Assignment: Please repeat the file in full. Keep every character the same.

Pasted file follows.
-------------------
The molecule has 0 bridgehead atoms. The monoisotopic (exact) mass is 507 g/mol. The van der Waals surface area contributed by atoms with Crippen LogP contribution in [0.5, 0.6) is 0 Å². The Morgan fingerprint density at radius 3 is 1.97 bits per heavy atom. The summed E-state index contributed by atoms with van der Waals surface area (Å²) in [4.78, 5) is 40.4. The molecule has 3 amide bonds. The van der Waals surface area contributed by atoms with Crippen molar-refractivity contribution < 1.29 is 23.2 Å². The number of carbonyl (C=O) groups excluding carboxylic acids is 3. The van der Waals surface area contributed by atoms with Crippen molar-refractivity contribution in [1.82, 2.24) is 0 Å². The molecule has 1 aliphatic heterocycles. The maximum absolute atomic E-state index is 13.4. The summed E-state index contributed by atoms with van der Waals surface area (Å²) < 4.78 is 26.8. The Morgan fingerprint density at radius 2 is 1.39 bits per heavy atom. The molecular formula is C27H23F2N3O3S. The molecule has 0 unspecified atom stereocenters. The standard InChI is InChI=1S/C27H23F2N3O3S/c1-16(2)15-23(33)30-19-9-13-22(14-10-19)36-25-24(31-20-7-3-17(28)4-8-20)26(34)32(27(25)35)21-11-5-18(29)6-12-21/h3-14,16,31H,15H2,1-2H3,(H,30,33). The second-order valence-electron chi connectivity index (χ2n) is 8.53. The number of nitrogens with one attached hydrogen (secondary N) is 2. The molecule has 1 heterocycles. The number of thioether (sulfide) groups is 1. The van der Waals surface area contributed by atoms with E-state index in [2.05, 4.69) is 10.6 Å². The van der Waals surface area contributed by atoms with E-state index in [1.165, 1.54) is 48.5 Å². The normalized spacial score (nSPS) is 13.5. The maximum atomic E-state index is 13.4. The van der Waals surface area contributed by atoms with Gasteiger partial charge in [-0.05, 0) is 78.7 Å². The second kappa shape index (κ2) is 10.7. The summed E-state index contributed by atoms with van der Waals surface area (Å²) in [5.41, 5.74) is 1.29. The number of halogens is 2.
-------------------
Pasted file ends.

The molecule has 0 bridgehead atoms. The monoisotopic (exact) mass is 507 g/mol. The van der Waals surface area contributed by atoms with Crippen LogP contribution in [0.5, 0.6) is 0 Å². The Morgan fingerprint density at radius 3 is 1.97 bits per heavy atom. The summed E-state index contributed by atoms with van der Waals surface area (Å²) in [4.78, 5) is 40.4. The molecule has 3 amide bonds. The van der Waals surface area contributed by atoms with Crippen molar-refractivity contribution < 1.29 is 23.2 Å². The number of carbonyl (C=O) groups excluding carboxylic acids is 3. The van der Waals surface area contributed by atoms with Crippen molar-refractivity contribution in [1.82, 2.24) is 0 Å². The molecule has 1 aliphatic heterocycles. The maximum absolute atomic E-state index is 13.4. The summed E-state index contributed by atoms with van der Waals surface area (Å²) < 4.78 is 26.8. The Morgan fingerprint density at radius 2 is 1.39 bits per heavy atom. The molecular formula is C27H23F2N3O3S. The molecule has 0 unspecified atom stereocenters. The standard InChI is InChI=1S/C27H23F2N3O3S/c1-16(2)15-23(33)30-19-9-13-22(14-10-19)36-25-24(31-20-7-3-17(28)4-8-20)26(34)32(27(25)35)21-11-5-18(29)6-12-21/h3-14,16,31H,15H2,1-2H3,(H,30,33). The second-order valence-electron chi connectivity index (χ2n) is 8.53. The number of nitrogens with one attached hydrogen (secondary N) is 2. The molecule has 1 heterocycles. The number of thioether (sulfide) groups is 1. The van der Waals surface area contributed by atoms with E-state index in [2.05, 4.69) is 10.6 Å². The van der Waals surface area contributed by atoms with E-state index in [1.165, 1.54) is 48.5 Å². The normalized spacial score (nSPS) is 13.5. The maximum atomic E-state index is 13.4. The van der Waals surface area contributed by atoms with Gasteiger partial charge in [-0.05, 0) is 78.7 Å². The second kappa shape index (κ2) is 10.7. The summed E-state index contributed by atoms with van der Waals surface area (Å²) in [5.41, 5.74) is 1.29. The number of halogens is 2.